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The King and I at The Lyric Opera of Chicago

This spectacular, colorful, exquisitely sung production is a treat. You’d be hard pressed to see a finer production of this beloved classic. The casting was fine but I could see an older and more charismatic King yet Montalban sure had his moments. I was most impressed with production. You’ll be entertained and you’ll live humming the fabulous R & H tunes. “Shall We Dance” is still stuck in my head – it makes me want to polka! Read more

The House of Blue Leaves

In 1971, John Guare’s dark farce The House of Blue Leaves launched his career by establishing him as a writer who defies genres and has a wicked sense of humor. Now, in 2016, when the farce has receded from its once-prominent position in the theatrical landscape, Guare’s story of a husband undergoing a mid-life crises while in thrall to his mentally ill wife and a group of invasive nuns awaiting the arrival of the pope looks even stranger. But in Raven’s production, under the direction of co-artistic director JoAnn Montemurro, every cackle rings true, and the horror exposed at the heart of the genre is all the more disturbing for being buried under such a goofy exterior. Read more

Dry Land

I think this play is for women, mothers and teen girls. They will relate and maybe understand the talk more than I did. The speech patterns of the girls - their tendency to talk fast and run their words together with the contemporary pop culture references made it difficult for me (a senior male) to understand. The younger folks, especially the women, laughed at the comments while I was clueless. Read more

In the Heat of the Night

Murder mysteries were one of the most popular genres of theatre once, but rarely were they as political and action-packed as Matt Pelfrey’s 2010 adaptation of In the Heat of the Night. The novel by John Ball is today best known for being the source material of the film, directed by Norman Jewison and staring Sidney Poitier and Rod Steiger, which won the Academy Award for best picture in 1967. But Pelfrey’s script and Louis Contey’s production with Shattered Globe are exciting, disturbing, and possess a stylistic flare perfect for the stage. Read more

Nominees Announced For the 43rd Annual Non-Equity Jeff Awards (2016)

The Jeff Awards Committee today announced 121 nominations in 24 categories for the 43rd Annual Non-Equity Jeff Awards for productions that opened between April 1, 2015, and March 31, 2016. The Non-Equity Awards honor excellence in Chicago theatres not under a union contract. Jeff judges attended opening nights of 148 productions offered by 67 Non-Equity producing organizations. The Jeff Committee recommended 65 of those shows (or 44%), making them eligible for Non-Equity Jeff Award nominations. Of the 65 Jeff Recommended productions, a record 53 (or 82%) received nominations, representing 32 theatre companies. Read more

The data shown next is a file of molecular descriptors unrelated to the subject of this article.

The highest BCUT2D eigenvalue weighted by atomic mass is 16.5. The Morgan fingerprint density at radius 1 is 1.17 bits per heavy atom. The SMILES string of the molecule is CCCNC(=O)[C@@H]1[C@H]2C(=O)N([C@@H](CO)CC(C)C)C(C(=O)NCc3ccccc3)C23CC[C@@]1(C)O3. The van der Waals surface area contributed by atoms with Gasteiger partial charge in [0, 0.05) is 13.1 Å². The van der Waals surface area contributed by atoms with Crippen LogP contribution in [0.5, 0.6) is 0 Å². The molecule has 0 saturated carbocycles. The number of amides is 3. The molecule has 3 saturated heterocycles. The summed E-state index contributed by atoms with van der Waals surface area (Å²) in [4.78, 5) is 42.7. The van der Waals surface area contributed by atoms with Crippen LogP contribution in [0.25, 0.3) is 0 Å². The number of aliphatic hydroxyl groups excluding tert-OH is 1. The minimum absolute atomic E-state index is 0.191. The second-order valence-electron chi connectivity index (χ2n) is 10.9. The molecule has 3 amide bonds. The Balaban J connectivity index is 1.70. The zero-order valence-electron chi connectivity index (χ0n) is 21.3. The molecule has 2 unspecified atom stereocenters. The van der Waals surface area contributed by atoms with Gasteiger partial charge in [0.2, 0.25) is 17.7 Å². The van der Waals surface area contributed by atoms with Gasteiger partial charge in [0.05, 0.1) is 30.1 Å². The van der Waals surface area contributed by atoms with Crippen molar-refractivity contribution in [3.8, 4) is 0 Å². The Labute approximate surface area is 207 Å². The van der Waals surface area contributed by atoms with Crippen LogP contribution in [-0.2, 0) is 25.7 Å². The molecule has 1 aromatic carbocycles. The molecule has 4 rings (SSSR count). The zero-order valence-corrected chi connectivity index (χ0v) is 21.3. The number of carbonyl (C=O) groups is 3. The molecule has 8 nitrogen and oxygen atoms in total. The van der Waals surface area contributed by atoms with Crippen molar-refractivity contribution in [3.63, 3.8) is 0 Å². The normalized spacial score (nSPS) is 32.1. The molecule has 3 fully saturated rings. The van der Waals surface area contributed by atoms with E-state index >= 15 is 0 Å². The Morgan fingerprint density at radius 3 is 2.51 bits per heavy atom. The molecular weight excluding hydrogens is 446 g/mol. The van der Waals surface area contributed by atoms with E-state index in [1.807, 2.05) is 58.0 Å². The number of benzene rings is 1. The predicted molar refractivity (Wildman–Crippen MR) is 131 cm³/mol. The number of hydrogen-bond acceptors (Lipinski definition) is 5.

A Splintered Soul

The story is mostly driven by Simon’s attempts to protect the other refugees, especially Elisa and Harold, regardless of what anyone else tells him is smart or right. However, the plays is mostly a character study. The problem with dedicating your life to revenge is that it requires there to always be someone to take revenge upon. Simon hears and sees what he wants to, justifies everything, and uses the Holocaust as his framework for understanding every situation he comes across. Of course, the result is not good, but he sincerely inquired about the philosophy of justice from his biggest critics, and tried to do what was right for the people who had been betrayed by everyone else. Read more

Funny Thing Happened on the Way to the Forum by Citadel Theatre

I can also tip my hat to Citadel’s current leading man, Tim Walsh, who thoroughly embodies all of the timing, rubber face expressions and comedic zeal of a seasoned burlesque Top Banana. Walsh has a tall order of keeping all of the plot machinations with its myriad of courtesans, soldiers, eunuchs, lovers, letches and company spinning within his control, and it is a heroic effort. Read more

In the Time of the Butterflies

As this is a memory play, locations are represented mostly through Liviu Pasare’s dazzling projections, which fit with Svich’s intimate focus on the sisters’ psychology. Teatro Vista will present In the Time of the Butterflies three times for schools, but this intensely personal account, mingled with exhortations on the importance of bearing witness, edifying and rewarding for people of all ages. Read more

The Producers at the Mercury Theater

In this production, I rediscovered Brooks' clever humor. There is so much going on in this nonstop show that it simply overwhelms us. Can a show have too many laughs? Comedy returns to musical comedy with The Producers. Mel Brooks is outrageous as he attempts to offend as many people, places, nationalities, genders and institutions as possible. He does it without regard to being ‘politically correct.’ Thank God for Brooks' chutzpah! Read more